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Descriptive vs. Inferential Statistics

Descriptive vs. Inferential Statistics

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Descriptive vs. Inferential Statistics

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  1. Descriptive vs. Inferential Statistics • Descriptive • Methods for summarizing data • Summaries usually consist of graphs and numerical summaries of the data • Inferential • Methods of making decisions or predictions about a populations based on sample information.

  2. Data Vocabulary • We will refer to Data as plural and data set as a particular collection of data as a whole. • Observation – each data value. • Subject(or individual) – an item for study (e.g., an employee in your company). • Variable – a characteristic about the subject or individual (e.g., employee’s income).

  3. Data Vocabulary Consider the multivariate data set with 5 variables 8 subjects 5 x 8 = 40 observations

  4. Types of Data Attribute(qualitative) Numerical(quantitative) Verbal LabelX = economics(your major) CodedX = 3(i.e., economics) DiscreteX = 2(your siblings) ContinuousX = 3.15(your GPA) Data Vocabulary – Data Types • A data set may have a mixture of data types.

  5. Data Vocabulary – Attribute Data • Also called categorical, nominal or qualitative data. • Values are described by words rather than numbers. • For example, • Automobile style (e.g., X = full, midsize, compact, subcompact).

  6. Data Vocabulary – Data Coding • Coding refers to using numbers to represent categories to facilitate statistical analysis. • Coding an attribute as a number does not make the data numerical. • For example, 1 = Bachelor’s, 2 = Master’s, 3 = Doctorate 1 = Liberal, 2 = Moderate, 3 = Conservative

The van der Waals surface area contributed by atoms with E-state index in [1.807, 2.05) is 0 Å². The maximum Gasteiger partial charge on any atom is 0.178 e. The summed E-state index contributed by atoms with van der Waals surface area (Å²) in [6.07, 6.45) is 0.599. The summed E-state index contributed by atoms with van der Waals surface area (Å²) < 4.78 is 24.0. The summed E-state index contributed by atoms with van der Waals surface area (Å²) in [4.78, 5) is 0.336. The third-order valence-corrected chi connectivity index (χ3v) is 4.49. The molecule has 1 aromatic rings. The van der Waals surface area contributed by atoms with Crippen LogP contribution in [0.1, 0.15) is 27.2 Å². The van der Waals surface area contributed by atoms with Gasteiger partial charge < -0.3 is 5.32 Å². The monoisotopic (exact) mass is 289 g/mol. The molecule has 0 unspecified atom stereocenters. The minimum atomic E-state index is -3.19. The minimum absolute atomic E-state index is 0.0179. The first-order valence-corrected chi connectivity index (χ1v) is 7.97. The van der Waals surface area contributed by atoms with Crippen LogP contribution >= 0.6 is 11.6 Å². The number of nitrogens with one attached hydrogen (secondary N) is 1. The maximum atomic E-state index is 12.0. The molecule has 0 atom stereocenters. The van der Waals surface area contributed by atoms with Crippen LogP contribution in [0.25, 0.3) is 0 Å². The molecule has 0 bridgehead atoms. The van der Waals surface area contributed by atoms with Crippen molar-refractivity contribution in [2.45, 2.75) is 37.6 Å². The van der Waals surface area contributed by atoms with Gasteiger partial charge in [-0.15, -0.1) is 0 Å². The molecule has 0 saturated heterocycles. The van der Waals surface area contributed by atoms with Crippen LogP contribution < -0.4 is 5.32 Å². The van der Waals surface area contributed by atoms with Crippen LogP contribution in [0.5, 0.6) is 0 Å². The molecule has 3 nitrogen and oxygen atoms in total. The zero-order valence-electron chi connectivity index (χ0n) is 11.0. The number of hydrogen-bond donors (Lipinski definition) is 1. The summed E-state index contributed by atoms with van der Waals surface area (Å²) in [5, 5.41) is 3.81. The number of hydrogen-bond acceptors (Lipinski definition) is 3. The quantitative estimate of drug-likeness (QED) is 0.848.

7. Data Vocabulary – Binary Data • A binary variable has only two values, 1 = presence, 0 = absence of a characteristic of interest (codes themselves are arbitrary). • For example, 1 = employed, 0 = not employed 1 = married, 0 = not married 1 = male, 0 = female 1 = female, 0 = male • The coding itself has no numerical value so binary variables are attribute data.

  8. Data Vocabulary – Numerical Data • Numerical or quantitative data arise from counting or some kind of mathematical operation. • For example, - Number of auto insurance claims filed in March (e.g., X = 114 claims).- Ratio of profit to sales for last quarter (e.g., X = 0.0447). • Can be broken down into two types – discrete or continuous data.

  9. Data Vocabulary – Discrete Data • A numerical variable with a countable number of values that can be represented by an integer (no fractional values). • For example, - Number of Medicaid patients (e.g., X = 2).- Number of takeoffs at O’Hare (e.g., X = 37)

  10. Data Vocabulary – Continuous Data • A numerical variable that can have any value within an interval (e.g., length, weight, time, sales, price/earnings ratios). • Any continuous interval contains infinitely many possible values (e.g., 426 < X < 428).

  11. Data Vocabulary - Rounding • Ambiguity is introduced when continuous data are rounded to whole numbers. • Underlying measurement scale is continuous. • Precision of measurement depends on instrument. • Sometimes discrete data are treated as continuous when the range is very large (e.g., SAT scores) and small differences (e.g., 604 or 605) aren’t of much importance.

  12. Four Levels of Measurement

  13. Nominal Level of Measurement • Nominal data merely identify a category. • Nominal data are qualitative, attribute, categorical or classification data (e.g., Apple, Compaq, Dell, HP). • Nominal data are usually coded numerically, codes are arbitrary (e.g., 1 = Apple, 2 = Compaq, 3 = Dell, 4 = HP). • Only mathematical operations are counting (e.g., frequencies) and simple statistics.

  14. Ordinal Level of Measurement • Ordinal data codes can be ranked(e.g., 1 = Frequently, 2 = Sometimes, 3 = Rarely, 4 = Never). • Distance between codes is not meaningful (e.g., distance between 1 and 2, or between 2 and 3, or between 3 and 4 lacks meaning).Many useful statistical tests exist for ordinal data. Especially useful in social science, marketing and human resource research.